Some people have already decided to take a leap of faith by cryogenically freezing themselves, often in the attempt to beat a yet incurable disease. Is science ready for it? And are we?
Cryopreservation is a fairly common practice in sci-fi cinema. Several film directors – from Stanley Kubrick in his masterpiece “2001: A Space Odissey”, Ridley Scott in “Alien”, to Morten Tyldum with his brand new “Passengers” – have turned to cryonics in order to allow their characters to travel into deep space. Cryogenically freezing a body seems to be the exclusive purview of science fictional popular culture. But cryogenics already exists on Planet Earth, and more than 300 people currently cryopreserved!
Most recently, in October 2016, a 14 year-old British girl died of a rare form of cancer, but before she passed away, a high court granted her permission to be cryogenically frozen right after her death. The girl had expressed this desire in the hope that she would be brought back to life in the future when a cure for her illness might be available.
The story caught the media’s attention not only due to its deeply moving nature, but also because of a legal aspect: the girl was a minor, and while her mother supported her will to be cryogenically preserved, her father didn’t. Thus, she turned to the law in order to overcome her father’s rejection.
Technically, cryonics was born in the 1960s, when James Bedford, an American academic, was the first man to be cryogenically frozen. Since he took the plunge, the practice of long-term cryopreservation has been provided by two companies in the US, Alcor Life Extension Foundation in Arizona, and Cryonics Institute in Michigan, as well as KrioRus in Russia. A fourth facility is currently under construction in Australia by Stasis Systems Australia.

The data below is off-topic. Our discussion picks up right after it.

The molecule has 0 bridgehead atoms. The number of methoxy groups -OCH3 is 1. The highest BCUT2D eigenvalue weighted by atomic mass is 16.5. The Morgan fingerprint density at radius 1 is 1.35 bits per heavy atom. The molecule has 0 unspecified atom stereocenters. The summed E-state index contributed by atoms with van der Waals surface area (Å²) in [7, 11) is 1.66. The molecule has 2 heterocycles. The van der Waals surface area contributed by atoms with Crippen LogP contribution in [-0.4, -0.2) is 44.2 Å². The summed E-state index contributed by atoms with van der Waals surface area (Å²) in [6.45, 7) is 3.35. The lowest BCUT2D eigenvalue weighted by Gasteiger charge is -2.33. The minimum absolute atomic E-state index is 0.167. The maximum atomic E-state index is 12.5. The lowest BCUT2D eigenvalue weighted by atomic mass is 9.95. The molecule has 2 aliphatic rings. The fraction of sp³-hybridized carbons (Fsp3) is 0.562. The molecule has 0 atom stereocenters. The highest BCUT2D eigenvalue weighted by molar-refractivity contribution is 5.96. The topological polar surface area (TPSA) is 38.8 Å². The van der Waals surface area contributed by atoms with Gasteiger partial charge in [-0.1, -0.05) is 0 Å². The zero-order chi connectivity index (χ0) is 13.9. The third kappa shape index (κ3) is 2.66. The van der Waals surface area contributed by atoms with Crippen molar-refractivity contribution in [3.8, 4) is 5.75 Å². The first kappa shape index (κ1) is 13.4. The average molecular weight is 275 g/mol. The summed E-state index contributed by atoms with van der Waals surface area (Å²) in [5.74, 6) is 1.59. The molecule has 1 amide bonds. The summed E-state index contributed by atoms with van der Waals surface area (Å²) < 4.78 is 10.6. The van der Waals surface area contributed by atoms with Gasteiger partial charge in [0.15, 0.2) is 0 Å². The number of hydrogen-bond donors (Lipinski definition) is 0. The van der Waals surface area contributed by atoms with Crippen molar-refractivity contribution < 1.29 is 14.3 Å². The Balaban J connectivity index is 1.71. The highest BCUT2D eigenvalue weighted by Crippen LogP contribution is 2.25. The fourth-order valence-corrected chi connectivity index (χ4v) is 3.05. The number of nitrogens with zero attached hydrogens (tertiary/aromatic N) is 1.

Of these companies, the British girl chose the Cryonics Institute to undergo the preservation procedure, which is quite complex and involves several steps. Right after the girl’s death, her body was cooled down to 10°C, and her blood replaced with a cryoprotectant fluid.
This step is extremely important, because the presence of water, which expands as it freezes, would cause her cells and tissue to explode once frozen. Next, her body was packed in dry ice and brought to -70°C. Then, once installed in a container, it was flown to the proper facility in the US for storage in a tank of liquid nitrogen at 196°C below zero.
This procedure does not come cheap. The family of the girl payed £37,000 for the treatment, whose initial steps were performed by the non-profit organisation Cryonics UK. However, the package’s price can go up to £200,000.
However, by now the decision to be cryogenically frozen seems to be based on faith rather than on science: there are currently no technologies to thaw an entire body. Currently, scientists are only capable of cryopreserving embryos and small amounts of tissue like blood or sperm. Last year brought the first partial success of freezing an entire organ, as a team successfully defrosted a rabbit brain after cryopreserving it for a week: they proved that the tissue and the synaptic connections were still perfectly intact, but the brain was not functional.
This report was undoubtedly a great achievement, but it also demonstrates that perfect preservation does not guarantee functionality and that we are still significantly far from successful human hibernation. The instruments used to preserve such samples don’t yet work on a scale large enough for an entire human body. Consequently, many scientists think that allowing cryopreservation today is tantamount to selling false hopes and therefore should be forbidden. Professor Martin Rees, former President of the Royal Society, went a step further:
“From an ethical point of view if people are going to be frozen and revived, even if they could survive they would be imposing a great obligation on future generations, and any revived person would be a nuisance or a misfit.”
On the other hand, cryonics experts like Ramon Risco are confident that in ten years, scientists will be capable of successfully preserve and revive small mammal such as a mouse. For now, we will probably keep enjoying it in space travel films, but popular interest and enterprising companies are moving the technology forward.
Filippo Guizzetti. A biotechnologist turned into a science communicator. Musician, cinema and analogic photography enthusiast. Passionate about digging into the human and artistic side of science. Read more by him on his website.
Images from Brekus, guruXOX, Yasmins world, AdamLee01 / shutterstock.com
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